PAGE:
Sunday, September 13, 2009

Being Sick in America

By Farooq A. Kperogi

When you are in America, don’t fall sick—as if anyone can choose when and where to fall sick! But, seriously, if for any reason you fall sick, don’t go to the emergency department of a hospital unless, of course, your very survival is contingent on it. Well, except you’re stupendously affluent. I committed this error a few weeks ago. And I’m not some moneyed aristocrat. You want to know what price I paid for this? Then read on.

I came down with an unusually infernal fever the day I returned to Atlanta, my first in over a decade and only my third in my entire conscious life. It’s perhaps this infrequency of febrile encounters in my health history that hyperbolized the sensation of extreme danger I felt. The severe spasm of excruciating pains I underwent made me think I was actually in the throes of dying. So I called my friend here and requested that he leave whatever he was doing and come drive me to the nearest hospital immediately. “I’m dying over here,” I exclaimed.

Alarmed, he drove down to my apartment at once. But he met me not nearly as hopelessly clutched by the jaws of death as my exaggeratedly anguished plea for help suggested. So he advised that I book an appointment to see a doctor the following day. In America, unlike in Nigeria, you don’t just walk in to a hospital without at least a 24-hour prior appointment and expect to receive treatment. The only section of the hospital that accepts walk-ins is the emergency room. I insisted that we go there forthwith.

“But let me warn you: ERs (emergency rooms) are very pricey,” my friend said. But I thought my life was more important than any price the hospital would charge me. So off to the ER we went.

During the course of my brief triage (sorting) interview with the nurse on duty, I mentioned that I had just returned from Nigeria. And the mention of Nigeria changed the conversation dramatically. “Did you just say you returned from Nigeria?” the nurse asked, her mien now grave.

She immediately left the consulting room and went to get a face mask for me. I asked her why I needed to wear a face mask. “Well, it’s just in case you have malaria.” Well, but, malaria is not infectious. You don’t need much medical education to know that.

But I was in no mood for unavailing arguments. Besides, I have lived long enough in this country to know that Africa has been stereotyped as the diseased continent. A Nigerian friend who has lived here longer than I have told me I was lucky that I was not immediately quarantined; he said that’s often the fate of many people who return from Africa with a sickness, any sickness.

And that’s not difficult to believe. When I lived in the state of Louisiana, a Portuguese friend of mine once asked me to accompany him to a blood donation center. He wanted to donate his blood for charity. It was there I discovered that the first question they ask people before accepting their blood is: “Have you been to Africa in the last one year?” If the answer is yes, they would politely decline your offer to donate your blood. I was outraged by this discovery. But my friend said it’s a standard question even in Europe.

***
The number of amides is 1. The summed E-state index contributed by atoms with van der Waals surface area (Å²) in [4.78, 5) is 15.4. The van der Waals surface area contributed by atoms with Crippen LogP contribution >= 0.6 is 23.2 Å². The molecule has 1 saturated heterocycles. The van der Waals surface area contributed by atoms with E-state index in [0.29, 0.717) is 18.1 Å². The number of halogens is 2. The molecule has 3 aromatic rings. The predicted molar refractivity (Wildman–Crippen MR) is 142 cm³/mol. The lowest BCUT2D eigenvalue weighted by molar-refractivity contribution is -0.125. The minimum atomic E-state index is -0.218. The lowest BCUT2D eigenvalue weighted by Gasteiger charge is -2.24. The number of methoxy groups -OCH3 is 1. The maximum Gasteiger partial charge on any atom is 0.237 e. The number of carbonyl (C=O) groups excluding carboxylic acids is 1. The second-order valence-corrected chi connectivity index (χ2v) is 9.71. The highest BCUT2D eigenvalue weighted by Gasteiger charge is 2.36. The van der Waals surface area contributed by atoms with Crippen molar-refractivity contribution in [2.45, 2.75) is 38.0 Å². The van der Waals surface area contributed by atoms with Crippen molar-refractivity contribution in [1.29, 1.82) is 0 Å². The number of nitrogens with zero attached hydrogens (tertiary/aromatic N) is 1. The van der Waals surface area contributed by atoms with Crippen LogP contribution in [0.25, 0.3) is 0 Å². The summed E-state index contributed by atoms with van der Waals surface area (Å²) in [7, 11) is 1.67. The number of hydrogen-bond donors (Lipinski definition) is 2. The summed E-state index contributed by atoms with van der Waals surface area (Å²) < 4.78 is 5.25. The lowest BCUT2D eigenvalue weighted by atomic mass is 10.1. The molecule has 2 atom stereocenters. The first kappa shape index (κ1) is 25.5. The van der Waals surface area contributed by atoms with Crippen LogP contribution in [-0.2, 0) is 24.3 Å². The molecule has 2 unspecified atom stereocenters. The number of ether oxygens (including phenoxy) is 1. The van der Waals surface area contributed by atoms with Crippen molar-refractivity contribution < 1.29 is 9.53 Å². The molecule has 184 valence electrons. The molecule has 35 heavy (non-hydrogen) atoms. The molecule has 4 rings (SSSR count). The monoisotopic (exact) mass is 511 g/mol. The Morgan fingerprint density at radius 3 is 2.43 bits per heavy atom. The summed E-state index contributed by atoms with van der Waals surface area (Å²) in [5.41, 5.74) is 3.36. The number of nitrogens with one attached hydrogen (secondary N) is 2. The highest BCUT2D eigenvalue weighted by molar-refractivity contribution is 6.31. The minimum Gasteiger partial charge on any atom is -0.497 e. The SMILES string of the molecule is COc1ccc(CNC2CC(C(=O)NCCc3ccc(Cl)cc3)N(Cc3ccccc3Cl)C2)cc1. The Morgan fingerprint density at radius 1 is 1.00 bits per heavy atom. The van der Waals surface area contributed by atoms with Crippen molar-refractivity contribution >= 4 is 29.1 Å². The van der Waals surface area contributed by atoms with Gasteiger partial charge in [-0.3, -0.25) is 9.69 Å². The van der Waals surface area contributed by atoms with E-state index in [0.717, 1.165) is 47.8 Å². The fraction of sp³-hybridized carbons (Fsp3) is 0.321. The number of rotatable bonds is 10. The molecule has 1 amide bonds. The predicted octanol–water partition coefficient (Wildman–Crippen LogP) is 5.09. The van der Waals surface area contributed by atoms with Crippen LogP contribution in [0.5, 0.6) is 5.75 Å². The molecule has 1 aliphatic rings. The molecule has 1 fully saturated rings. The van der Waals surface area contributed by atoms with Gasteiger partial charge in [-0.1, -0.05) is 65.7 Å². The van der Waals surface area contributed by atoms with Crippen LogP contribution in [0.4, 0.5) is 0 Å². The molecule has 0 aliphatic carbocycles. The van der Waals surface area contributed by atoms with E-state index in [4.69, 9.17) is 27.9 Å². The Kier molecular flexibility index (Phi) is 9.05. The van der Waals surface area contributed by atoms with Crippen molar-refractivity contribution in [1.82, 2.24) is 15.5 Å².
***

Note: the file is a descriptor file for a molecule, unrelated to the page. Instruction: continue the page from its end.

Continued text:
Well, to get back to my story, the nurse took me to the doctor who also repeatedly asked me if I had just returned from Nigeria. He then put me through a battery of tests that were, in retrospect, needless, even pointless. In the end, it turned out that nothing was wrong with me. I was as fit as a fiddle. The three different blood tests tested negative to everything, including to malaria. The X-rays, urine tests, etc also showed that I was in perfect health. I was probably just stressed. I was relieved.

But two weeks later, I received a bill in the mail. Guess how much it was? A walloping $4100, that is, about N635,000! More than half a million naira for mere mundane tests, two IV bags (drips), and two aspirins? And I spent just about four hours in the emergency room! Well, that’s American capitalism for you. Even sickness is a commodity to be exploited for crass profit.

Fortunately for me, I have health insurance to which I’ve been paying for years but have never had cause to use. My health insurance company will pay most of this outrageous bill, and I am going to pay only a fraction of it.

But almost 50 million Americans (most of whom, by the way, are Blacks and Hispanics) are not that lucky: They have no health insurance. If they were to find themselves in my kind of situation, they would be irreparably ruined financially—and many have been. And regular hospitals won’t even admit much less treat them.

That’s what Obama is trying to reform. But representatives of big business who are profiting from the current system are mounting a spirited resistance and are whipping up vile and mean-spirited sentiments against him to accomplish their goal.